who correctly identified ‘5–6%’ as being the degree of LDL-C lowering achievable with a doubling of statin dose (programme-wide question 3).

Presentation-specific questionnaire analysis

Table 3 summarises responses to questions on individual meeting topics listed in Table 2, where sufficient questionnaire responses were collated to allow semi-quantitative analysis based on the number of factually correct or incorrect answers before and after the meeting. Comparison of pre- and post-meeting responses showed a marked average increase (31%) in the overall number of correct responses. Growth values generally ranged from 17–80%, although a 0% growth value was recorded based on sessions related to new drugs targeting lipid metabolism.

Post-meeting follow-up assessment

Based on responses to key 1-month follow-up questions (Figure 2), 72% of responders reported that they had changed their clinical practice after having attended a Corpus JAPAC ASCVD programme session. In addition, 63% of respondents reported a perceived increase in the number of their patients reaching target LDL-C levels since their attendance in a programme session.

Table 3

Pre- to post-meeting change* in responses to presentation-specific questions


Question 1

Question 2

Question 3

Question 4

% Growth

















































Growth in percentages of respondents answering correctly; Presentation-specific questions are available on request

Figure 1

Summary of impact measurement: HCP responses from 1-month follow up


For category 3 above (no change in practice but greater numbers of patients reaching targets) it is assumed that either respondents were simply considering changes as in changes in prescribing, but changes in understanding might have led to better outcomes.


The recorded success of this series of educational meetings in ASCVD management indicates the ability of virtual webinar-based educational programmes to provoke tangible, beneficial changes in physician attitudes and knowledge levels. Impact measurements incorporated into this CME-accredited educational programme, which was attended by a large number of physicians in the ASCVD field in the JAPAC region, identified appreciable changes in clinician attitudes and behaviour.

HCP attendee responses indicated positive growth in disease management awareness across nearly every presentation-specific question posed during the programme. Based on immediate post-meeting feedback, high proportions of HCPs were: 1) more confident in their thinking about the effective treatment of ASCVD; 2) intending to change their behaviour in relation to how they treat ASCVD as a result of what they had learned. In addition, the majority of respondents to the 1-month follow-up assessment reported that they had made changes to their behaviour after attending programme sessions, and that more of their patients were reaching target LDL-C levels.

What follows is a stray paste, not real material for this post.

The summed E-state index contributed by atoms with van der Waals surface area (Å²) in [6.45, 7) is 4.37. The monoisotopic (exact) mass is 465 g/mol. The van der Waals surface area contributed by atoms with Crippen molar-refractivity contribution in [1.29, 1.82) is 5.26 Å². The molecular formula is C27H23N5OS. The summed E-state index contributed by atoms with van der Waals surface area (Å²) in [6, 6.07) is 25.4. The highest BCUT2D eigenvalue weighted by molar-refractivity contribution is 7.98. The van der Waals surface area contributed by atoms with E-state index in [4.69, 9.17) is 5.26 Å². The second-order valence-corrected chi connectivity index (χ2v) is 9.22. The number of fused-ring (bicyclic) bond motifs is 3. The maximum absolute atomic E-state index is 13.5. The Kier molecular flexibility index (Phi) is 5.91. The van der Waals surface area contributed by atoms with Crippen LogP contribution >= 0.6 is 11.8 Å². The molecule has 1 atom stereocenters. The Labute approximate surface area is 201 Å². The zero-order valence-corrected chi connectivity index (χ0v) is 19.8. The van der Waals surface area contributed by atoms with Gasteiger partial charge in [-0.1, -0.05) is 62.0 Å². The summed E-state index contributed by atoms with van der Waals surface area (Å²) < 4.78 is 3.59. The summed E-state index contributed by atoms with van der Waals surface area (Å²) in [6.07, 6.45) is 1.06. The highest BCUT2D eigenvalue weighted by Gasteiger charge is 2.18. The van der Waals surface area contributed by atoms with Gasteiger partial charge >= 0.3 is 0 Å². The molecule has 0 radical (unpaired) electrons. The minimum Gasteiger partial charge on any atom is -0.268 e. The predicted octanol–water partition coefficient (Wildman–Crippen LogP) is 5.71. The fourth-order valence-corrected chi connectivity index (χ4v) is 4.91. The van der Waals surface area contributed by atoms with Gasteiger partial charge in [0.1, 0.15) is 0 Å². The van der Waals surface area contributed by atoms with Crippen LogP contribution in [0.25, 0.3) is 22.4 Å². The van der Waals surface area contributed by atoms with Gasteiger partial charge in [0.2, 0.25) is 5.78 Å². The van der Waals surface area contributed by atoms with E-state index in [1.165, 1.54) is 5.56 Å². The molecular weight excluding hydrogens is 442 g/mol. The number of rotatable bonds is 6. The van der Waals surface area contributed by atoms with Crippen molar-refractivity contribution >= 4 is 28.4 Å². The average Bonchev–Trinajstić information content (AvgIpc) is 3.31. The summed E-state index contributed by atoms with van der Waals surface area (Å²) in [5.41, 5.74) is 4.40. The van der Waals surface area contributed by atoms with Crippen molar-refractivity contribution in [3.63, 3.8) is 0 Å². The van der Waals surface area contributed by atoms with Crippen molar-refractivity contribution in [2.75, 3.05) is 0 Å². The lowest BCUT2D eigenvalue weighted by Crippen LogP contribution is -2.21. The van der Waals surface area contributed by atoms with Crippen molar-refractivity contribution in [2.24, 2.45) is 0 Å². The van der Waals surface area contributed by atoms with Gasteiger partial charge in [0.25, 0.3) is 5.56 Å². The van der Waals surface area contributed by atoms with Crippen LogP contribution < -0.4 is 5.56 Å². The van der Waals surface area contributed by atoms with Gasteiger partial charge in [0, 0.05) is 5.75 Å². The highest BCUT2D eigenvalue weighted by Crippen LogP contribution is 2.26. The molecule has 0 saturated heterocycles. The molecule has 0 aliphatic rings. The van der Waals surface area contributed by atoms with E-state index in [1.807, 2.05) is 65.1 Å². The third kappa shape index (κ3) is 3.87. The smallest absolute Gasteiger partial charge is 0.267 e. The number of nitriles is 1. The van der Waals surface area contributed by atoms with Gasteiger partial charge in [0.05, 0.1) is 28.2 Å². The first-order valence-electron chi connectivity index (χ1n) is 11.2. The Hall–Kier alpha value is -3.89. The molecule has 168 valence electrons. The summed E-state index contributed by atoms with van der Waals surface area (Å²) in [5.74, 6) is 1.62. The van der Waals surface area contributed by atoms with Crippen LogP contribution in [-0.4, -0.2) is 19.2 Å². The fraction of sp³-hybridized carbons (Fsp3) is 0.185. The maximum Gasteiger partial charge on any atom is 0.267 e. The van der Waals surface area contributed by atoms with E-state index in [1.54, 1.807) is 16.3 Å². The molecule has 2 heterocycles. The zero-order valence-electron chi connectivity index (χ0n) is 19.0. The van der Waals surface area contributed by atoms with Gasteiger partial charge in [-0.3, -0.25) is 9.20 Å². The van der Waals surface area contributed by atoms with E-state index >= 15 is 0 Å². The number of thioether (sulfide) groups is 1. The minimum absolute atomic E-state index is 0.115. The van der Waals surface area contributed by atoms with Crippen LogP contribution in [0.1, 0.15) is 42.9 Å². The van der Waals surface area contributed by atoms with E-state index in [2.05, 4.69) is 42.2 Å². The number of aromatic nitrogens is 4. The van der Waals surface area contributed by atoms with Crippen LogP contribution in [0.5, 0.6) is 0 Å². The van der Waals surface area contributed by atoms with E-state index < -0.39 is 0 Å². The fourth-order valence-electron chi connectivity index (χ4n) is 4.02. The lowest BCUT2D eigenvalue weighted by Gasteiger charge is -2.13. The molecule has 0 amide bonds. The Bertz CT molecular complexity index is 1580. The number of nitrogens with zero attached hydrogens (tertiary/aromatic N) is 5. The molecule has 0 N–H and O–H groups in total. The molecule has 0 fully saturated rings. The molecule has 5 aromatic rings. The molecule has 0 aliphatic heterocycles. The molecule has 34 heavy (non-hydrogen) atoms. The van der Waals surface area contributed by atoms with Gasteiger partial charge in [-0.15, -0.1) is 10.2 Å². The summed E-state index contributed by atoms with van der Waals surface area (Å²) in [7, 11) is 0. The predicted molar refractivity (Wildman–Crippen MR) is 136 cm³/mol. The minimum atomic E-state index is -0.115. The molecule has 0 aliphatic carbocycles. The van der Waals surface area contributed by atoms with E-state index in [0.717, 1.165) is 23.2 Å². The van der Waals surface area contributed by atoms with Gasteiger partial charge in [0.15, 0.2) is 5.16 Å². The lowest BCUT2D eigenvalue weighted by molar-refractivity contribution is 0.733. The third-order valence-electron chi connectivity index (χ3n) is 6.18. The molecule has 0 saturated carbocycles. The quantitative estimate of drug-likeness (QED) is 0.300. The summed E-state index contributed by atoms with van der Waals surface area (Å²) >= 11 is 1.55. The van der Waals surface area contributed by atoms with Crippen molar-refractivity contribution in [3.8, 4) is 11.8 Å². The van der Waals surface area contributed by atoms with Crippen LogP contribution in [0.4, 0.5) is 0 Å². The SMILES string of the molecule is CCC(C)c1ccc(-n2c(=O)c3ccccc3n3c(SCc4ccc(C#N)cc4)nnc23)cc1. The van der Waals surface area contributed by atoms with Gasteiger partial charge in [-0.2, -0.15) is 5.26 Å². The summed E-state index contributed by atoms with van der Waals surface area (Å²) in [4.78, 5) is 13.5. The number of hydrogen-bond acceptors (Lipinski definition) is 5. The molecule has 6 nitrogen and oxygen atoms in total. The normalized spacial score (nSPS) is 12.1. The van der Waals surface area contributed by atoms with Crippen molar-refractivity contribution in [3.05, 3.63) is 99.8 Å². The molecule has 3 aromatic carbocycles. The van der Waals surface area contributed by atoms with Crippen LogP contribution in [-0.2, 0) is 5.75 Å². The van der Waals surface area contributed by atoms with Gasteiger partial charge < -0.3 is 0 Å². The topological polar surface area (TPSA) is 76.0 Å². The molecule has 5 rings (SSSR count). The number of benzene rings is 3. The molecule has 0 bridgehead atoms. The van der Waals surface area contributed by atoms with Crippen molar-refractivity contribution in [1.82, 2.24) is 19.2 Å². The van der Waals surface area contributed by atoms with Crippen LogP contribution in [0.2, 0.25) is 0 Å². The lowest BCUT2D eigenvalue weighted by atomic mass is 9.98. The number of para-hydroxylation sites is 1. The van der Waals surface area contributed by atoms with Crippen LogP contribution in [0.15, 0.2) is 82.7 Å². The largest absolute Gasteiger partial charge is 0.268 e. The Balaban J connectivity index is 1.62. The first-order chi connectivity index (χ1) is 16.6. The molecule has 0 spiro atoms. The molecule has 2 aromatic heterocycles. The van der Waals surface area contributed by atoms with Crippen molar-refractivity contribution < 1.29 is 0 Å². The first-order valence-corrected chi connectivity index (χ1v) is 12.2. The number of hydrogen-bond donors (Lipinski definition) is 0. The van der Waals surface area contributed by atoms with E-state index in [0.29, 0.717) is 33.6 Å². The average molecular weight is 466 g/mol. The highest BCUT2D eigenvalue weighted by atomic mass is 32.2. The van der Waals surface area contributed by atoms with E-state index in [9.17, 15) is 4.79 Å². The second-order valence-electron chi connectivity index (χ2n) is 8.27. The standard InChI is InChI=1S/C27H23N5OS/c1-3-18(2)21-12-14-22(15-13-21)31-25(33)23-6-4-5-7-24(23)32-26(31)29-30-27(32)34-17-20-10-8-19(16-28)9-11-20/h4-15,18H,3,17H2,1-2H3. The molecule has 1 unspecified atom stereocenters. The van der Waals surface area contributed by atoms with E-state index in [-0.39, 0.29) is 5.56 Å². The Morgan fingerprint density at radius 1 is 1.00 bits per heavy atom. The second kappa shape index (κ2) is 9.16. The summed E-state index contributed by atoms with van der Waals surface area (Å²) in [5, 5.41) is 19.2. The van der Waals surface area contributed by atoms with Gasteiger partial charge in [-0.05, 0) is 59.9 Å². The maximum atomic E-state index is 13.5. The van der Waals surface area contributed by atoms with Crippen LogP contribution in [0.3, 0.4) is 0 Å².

The high current global utilisation and anticipated expansion of virtual medical educational programmes indicate good overall uptake and acceptance of available technologies in the JAPAC region4,5. However, effective eLearning does not come without challenges. Changes and developments in digital delivery methods can put extra pressure on already very hard-working faculty and HCP attendees to familiarise themselves with new IT functionalities and while securing sufficient post-event feedback is crucial in determining the effectiveness of knowledge transfer and impact measurement, it is also a perennial challenge in both virtual events and face-to-face meetings. Persuading busy HCPs to take uncompensated time out of their schedules to provide CME-related feedback can be difficult. As an example, quantifiable HCP feedback was not achievable in a number of sessions in the Corpus JAPAC-ASCVD programme. However, iterative testing of follow-up methods in the programme did allow overall, quantifiable assessments of behavioural change. Virtual learning platforms have significantly reshaped how we teach and engage with CME in cardiology and many other fields, fostering a sense of community within our specialties, which can be particularly beneficial in this pandemic era1,2.